Following in a parent's footsteps in never an easy thing, especially if your parent was both hailed and reviled at the same time. Whether a legend in school sports, a big person on campus, a famous politician, or larger than life celebrity, few kids can fill a parent's place and even distinguish themselves in their own right. Such is the task set forward for the former Prince Hal, now Henry V of England. Loved by those who saw his father Henry IV as a champion of England and reviled by those who think of him only as the spoiled sidekick of a drunk, thieving rogue, Henry walks a fine line to satisfy all camps and himself. In the final play of Shakespeare's major history cycle or tetraology, Shakespeare examined through his reformed jokester and playboy, what it meant to be a just ruler, to recognize the richness of the commoner life, and to see the fellowship, necessity and horror of war. Introduced in grand fashion by the play's chorus person, from the start the audience knows that the show will be an epic trip from the shores of England through the French countryside and into the lives of people who have taken on almost mythic proporation.
The play's title page from the 1623 First Folio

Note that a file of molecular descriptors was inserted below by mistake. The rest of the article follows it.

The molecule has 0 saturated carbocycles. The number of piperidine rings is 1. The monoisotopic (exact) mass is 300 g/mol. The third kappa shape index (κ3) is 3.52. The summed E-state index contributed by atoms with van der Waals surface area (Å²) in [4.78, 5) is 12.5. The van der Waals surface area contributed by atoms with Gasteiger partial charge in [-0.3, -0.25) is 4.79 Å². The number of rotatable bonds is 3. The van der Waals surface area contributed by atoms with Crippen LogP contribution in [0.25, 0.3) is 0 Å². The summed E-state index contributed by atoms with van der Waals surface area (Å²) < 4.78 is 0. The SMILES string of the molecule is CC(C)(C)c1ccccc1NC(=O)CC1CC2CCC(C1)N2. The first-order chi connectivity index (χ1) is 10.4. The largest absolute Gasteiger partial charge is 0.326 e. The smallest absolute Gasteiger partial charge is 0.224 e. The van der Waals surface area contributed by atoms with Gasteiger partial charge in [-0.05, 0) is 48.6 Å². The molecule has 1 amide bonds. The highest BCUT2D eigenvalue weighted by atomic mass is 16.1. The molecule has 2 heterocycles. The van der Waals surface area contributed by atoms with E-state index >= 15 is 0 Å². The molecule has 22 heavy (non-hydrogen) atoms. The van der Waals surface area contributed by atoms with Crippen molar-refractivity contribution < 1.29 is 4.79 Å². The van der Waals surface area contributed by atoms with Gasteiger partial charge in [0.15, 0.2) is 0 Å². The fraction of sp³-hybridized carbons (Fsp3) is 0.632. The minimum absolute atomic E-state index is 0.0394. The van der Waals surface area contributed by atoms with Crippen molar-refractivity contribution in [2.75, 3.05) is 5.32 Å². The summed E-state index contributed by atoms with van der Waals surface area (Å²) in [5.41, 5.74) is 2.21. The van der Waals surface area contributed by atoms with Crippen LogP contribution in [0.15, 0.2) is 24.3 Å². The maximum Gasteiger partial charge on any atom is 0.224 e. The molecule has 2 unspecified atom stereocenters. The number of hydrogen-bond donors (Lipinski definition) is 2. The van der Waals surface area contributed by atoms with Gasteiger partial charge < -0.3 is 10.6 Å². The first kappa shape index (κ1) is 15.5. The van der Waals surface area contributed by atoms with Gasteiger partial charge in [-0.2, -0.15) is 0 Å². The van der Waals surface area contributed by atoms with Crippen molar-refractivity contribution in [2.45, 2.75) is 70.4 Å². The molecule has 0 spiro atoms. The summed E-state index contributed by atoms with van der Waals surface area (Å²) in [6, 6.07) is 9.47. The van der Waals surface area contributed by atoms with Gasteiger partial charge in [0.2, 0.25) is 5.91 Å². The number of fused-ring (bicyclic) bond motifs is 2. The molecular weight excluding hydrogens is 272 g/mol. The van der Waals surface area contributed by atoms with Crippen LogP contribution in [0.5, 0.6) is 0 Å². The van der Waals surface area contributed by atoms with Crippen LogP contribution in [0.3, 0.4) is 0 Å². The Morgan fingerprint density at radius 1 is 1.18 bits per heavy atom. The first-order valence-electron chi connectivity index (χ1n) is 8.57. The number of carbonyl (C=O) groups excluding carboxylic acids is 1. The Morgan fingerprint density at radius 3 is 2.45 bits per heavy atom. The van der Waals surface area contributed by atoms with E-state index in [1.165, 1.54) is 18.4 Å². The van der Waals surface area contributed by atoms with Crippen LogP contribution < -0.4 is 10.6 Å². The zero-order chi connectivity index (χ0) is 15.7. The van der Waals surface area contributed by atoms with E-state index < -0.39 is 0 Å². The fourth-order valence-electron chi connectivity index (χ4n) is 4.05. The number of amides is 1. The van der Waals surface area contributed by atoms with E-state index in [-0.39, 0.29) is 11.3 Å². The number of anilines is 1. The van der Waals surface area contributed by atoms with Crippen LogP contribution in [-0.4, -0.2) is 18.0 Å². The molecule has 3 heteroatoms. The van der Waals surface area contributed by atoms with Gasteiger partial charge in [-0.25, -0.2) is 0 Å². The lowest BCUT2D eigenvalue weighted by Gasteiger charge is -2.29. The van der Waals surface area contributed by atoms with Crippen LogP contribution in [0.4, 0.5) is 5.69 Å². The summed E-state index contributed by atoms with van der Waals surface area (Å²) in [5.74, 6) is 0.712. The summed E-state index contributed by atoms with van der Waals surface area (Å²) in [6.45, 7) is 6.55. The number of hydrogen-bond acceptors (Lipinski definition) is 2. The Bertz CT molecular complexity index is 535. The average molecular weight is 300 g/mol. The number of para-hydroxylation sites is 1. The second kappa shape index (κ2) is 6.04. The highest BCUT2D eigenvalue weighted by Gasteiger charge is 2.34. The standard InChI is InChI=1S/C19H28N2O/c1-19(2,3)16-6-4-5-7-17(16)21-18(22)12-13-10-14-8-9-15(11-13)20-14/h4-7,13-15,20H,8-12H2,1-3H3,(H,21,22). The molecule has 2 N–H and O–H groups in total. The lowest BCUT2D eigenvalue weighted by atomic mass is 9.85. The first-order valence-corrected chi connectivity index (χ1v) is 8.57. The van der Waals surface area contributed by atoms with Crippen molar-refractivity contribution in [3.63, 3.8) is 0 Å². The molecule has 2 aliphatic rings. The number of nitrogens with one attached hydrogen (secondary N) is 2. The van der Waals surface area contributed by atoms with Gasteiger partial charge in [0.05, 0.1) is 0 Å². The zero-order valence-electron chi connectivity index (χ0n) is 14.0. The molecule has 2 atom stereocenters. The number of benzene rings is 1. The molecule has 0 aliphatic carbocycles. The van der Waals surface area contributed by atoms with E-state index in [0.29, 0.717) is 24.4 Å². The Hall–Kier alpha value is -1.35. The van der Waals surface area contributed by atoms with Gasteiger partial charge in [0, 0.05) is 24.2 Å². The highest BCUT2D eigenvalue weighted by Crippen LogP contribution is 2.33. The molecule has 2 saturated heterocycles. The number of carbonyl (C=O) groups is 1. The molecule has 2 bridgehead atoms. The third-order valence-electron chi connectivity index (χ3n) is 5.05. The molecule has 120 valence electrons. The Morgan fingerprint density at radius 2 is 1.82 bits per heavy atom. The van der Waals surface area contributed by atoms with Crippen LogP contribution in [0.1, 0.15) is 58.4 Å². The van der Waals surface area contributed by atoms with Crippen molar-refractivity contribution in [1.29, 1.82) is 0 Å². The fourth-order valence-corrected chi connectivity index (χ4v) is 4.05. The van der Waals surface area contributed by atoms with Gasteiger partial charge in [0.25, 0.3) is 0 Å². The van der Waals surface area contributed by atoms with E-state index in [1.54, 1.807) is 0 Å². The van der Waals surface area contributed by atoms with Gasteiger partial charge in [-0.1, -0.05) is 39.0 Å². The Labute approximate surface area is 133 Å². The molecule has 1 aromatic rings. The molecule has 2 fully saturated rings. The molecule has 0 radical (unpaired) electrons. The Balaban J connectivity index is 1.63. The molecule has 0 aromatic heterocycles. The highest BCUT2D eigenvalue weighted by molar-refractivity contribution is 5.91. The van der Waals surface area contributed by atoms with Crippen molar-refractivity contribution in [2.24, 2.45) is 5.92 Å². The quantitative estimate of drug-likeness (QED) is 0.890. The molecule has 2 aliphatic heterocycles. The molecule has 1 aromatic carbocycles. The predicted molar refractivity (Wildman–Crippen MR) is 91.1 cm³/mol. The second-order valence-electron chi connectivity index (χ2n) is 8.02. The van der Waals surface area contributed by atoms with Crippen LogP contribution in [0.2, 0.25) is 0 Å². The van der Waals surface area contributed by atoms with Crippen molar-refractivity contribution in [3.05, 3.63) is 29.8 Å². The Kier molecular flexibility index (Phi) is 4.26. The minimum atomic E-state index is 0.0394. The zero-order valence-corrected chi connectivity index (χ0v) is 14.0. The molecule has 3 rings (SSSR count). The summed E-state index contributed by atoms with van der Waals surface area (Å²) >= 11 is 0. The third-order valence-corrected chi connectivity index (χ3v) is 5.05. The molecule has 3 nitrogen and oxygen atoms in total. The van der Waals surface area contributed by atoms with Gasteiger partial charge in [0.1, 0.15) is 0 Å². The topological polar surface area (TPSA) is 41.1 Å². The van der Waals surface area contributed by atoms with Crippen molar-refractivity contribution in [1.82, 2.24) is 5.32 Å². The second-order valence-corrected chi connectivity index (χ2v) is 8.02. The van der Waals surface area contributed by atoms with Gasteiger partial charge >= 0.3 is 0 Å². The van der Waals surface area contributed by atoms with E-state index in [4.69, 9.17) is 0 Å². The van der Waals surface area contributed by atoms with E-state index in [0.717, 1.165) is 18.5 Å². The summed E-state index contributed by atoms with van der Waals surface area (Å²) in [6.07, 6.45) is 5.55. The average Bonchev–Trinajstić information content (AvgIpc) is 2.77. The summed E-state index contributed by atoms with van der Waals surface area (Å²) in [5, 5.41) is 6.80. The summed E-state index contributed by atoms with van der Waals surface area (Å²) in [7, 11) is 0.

Sometime after King Henry's coronation, the leading church officials fear their new king and loosing of their possessions and power. In order to give the young idle king something to occupy his time they convince him through an obscure and centuries old law that he is the rightful heir. Though Henry is reluctant to pursue on such a flimsy premise, he in inflamed with anger when the prince of France, the Dauphin, presents a gift of Tennis balls in response to his royal overture. The Dauphin, thinking the young king an effiminate courtier indicates he should spend his time with what was considered an effiminate pastime. Henry declares war on France. In the lower ranks, at the Boar's Head tavern, the inn is a shadow of its former self as Falstaff, the king's old but turn away companion, is dying. Attending his bed side is his sometime squeeze, the former Mistress Quickly, who has recently married Falstaff's cronie Pistol. Surrounded by his only friends, the fat knight breathes apparently set on by Henry refusing him. Pistol attempts to rouse his old campanions by forgetting the past and moving on, with their new task invading France, though want to remember the Fat Knight all the more.